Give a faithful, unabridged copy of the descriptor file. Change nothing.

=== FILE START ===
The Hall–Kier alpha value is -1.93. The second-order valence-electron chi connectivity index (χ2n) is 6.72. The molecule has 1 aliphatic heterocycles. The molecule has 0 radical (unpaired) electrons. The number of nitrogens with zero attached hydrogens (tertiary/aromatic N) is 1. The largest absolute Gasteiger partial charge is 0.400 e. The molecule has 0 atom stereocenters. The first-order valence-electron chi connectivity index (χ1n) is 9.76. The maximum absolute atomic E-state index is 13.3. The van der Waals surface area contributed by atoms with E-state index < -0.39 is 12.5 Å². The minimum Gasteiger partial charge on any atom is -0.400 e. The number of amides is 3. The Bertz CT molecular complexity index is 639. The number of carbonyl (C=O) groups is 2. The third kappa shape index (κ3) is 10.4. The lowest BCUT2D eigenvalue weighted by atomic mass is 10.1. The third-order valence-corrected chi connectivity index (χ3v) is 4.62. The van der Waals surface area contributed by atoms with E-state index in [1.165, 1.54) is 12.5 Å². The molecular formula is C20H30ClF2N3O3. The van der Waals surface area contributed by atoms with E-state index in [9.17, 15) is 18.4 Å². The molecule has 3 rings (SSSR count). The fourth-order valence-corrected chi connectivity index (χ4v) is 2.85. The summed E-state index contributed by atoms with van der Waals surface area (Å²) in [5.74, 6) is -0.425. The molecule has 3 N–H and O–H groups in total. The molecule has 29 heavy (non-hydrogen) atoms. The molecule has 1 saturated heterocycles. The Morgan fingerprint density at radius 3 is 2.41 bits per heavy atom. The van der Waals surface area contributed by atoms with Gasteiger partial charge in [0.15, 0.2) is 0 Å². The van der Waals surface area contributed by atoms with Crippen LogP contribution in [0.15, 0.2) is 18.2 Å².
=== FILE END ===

The Hall–Kier alpha value is -1.93. The second-order valence-electron chi connectivity index (χ2n) is 6.72. The molecule has 1 aliphatic heterocycles. The molecule has 0 radical (unpaired) electrons. The number of nitrogens with zero attached hydrogens (tertiary/aromatic N) is 1. The largest absolute Gasteiger partial charge is 0.400 e. The molecule has 0 atom stereocenters. The first-order valence-electron chi connectivity index (χ1n) is 9.76. The maximum absolute atomic E-state index is 13.3. The van der Waals surface area contributed by atoms with E-state index < -0.39 is 12.5 Å². The minimum Gasteiger partial charge on any atom is -0.400 e. The number of amides is 3. The Bertz CT molecular complexity index is 639. The number of carbonyl (C=O) groups is 2. The third kappa shape index (κ3) is 10.4. The lowest BCUT2D eigenvalue weighted by atomic mass is 10.1. The third-order valence-corrected chi connectivity index (χ3v) is 4.62. The van der Waals surface area contributed by atoms with E-state index in [1.165, 1.54) is 12.5 Å². The molecular formula is C20H30ClF2N3O3. The van der Waals surface area contributed by atoms with E-state index in [9.17, 15) is 18.4 Å². The molecule has 3 rings (SSSR count). The fourth-order valence-corrected chi connectivity index (χ4v) is 2.85. The summed E-state index contributed by atoms with van der Waals surface area (Å²) in [5.74, 6) is -0.425. The molecule has 3 N–H and O–H groups in total. The molecule has 29 heavy (non-hydrogen) atoms. The molecule has 1 saturated heterocycles. The Morgan fingerprint density at radius 3 is 2.41 bits per heavy atom. The van der Waals surface area contributed by atoms with Gasteiger partial charge in [0.15, 0.2) is 0 Å². The van der Waals surface area contributed by atoms with Crippen LogP contribution in [0.15, 0.2) is 18.2 Å².